The Reserve Bank has lifted official interest rates for the second time in as many months while consumer confidence fell amid cost-of-living concerns.
RBA governor Philip Lowe announced a larger-than-expected 0.5 percentage point increase in the cash rate to 0.85 per cent following the board’s June meeting on Tuesday afternoon.
Lowe said the 0.5 percentage point move was driven by current inflation pressures and very low interest rates.
“While inflation is lower than in most other advanced economies, it is higher than earlier expected,” he said. “The board expects to take further steps in the process of normalising monetary conditions in Australia over the months ahead.”
It’s only the second increase in the official interest rate since November 2010, after the bank last month lifted the cash rate from a record-low 0.1 per cent to 0.35 per cent in the lead-up to the federal election.
That was the first time the bank had intervened during an election campaign since 2007, but the RBA flagged it was the start of a series of rises as it returns rates to a “more normal” level.
Prime Minister Anthony Albanese has promised to return often to Indonesia as leader, saying the “diverse and beautiful country” and its friendship with Australia is very important.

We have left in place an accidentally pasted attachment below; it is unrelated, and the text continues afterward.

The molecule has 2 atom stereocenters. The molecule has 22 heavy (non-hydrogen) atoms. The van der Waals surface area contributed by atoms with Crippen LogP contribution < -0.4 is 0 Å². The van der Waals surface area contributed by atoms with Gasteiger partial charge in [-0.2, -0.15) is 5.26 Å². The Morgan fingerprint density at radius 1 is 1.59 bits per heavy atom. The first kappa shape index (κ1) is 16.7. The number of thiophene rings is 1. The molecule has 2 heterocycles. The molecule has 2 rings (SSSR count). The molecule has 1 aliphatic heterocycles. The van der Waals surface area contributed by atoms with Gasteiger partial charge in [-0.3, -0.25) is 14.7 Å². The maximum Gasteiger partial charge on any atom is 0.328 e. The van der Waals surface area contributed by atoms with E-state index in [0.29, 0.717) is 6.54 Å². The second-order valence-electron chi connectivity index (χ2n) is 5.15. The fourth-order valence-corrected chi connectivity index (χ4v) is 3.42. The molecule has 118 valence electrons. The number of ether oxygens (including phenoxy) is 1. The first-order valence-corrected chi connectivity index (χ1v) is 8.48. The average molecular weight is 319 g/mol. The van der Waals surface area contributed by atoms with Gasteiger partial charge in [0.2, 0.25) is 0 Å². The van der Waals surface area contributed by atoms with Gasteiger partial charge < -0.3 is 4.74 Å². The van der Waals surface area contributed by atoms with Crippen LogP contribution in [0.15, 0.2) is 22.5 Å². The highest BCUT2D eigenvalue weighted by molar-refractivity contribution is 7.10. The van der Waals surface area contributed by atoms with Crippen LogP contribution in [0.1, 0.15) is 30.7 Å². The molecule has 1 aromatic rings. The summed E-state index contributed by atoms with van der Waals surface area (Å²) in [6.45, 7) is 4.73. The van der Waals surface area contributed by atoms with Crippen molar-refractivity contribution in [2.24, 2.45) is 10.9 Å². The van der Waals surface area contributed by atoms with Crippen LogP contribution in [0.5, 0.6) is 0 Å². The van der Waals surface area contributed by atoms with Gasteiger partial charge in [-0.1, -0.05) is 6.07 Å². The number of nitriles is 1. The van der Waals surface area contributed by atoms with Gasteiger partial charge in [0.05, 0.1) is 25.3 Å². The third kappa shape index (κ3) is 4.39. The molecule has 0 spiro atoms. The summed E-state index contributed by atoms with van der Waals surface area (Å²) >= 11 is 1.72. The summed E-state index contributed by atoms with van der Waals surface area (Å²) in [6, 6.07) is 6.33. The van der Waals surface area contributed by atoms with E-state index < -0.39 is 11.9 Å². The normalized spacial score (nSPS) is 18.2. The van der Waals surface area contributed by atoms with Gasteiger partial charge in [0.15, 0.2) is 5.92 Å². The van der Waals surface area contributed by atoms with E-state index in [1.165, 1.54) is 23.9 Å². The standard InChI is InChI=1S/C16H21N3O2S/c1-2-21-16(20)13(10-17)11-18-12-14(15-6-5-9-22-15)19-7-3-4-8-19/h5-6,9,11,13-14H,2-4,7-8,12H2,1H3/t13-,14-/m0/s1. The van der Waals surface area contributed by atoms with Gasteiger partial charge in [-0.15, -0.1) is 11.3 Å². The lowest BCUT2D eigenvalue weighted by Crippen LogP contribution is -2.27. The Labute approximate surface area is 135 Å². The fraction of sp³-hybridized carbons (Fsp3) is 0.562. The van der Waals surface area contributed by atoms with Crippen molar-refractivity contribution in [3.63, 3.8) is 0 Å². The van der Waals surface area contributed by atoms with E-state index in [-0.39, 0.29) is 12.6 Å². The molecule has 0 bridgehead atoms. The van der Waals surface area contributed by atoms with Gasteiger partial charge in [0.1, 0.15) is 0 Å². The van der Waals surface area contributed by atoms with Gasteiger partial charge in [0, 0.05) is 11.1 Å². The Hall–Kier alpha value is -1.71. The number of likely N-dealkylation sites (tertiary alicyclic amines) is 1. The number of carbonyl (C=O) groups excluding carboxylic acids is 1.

Giving a speech to university students in the port city of Makassar, Albanese said it was his eighth visit to Indonesia. He spoke about the warmth of the welcome he had received every time, and said he would forever cherish the bike ride he and Indonesian President Joko Widodo shared on Monday.
“It was such an enjoyable way to see the magnificent grounds there, but it was also a great pleasure to engage with the president in such a personal one-on-one way yesterday. And it will be a memory that I cherish for the rest of my life,” he said.
Albanese received applause when he noted his new ministry includes two Muslim Australians: Ed Husic and Anne Aly.
“I’ve brought one of them with me!” the prime minister said, referring to Industry Minister Husic, who is part of the delegation visiting Indonesia. “For both of them, the Muslim population in their electorate is a very small majority. They received support from across the Australian community,” Albanese said.
“I take this as really heartening confirmation that we are maturing as a nation. This is the enduring value of Australian multiculturalism and the great spectrum of Australia’s religious and cultural diversity.”
Albanese said there were now 600,000 Australian Muslims and “they are a vital and integral part of the rich mosaic of Australian society”.
The prime minister also revealed he specifically requested to visit Makassar because of the centuries-old trade links between Indonesians on the island and Indigenous Australians.
“Centuries ago, the sea route between here and northern Australia was alive with a flourishing trade,” he said. “The long relationship between the Makassan seafarers and First Nations people of Australia was built around trade. But what was most striking was that it was built on mutual respect a relationship of people.”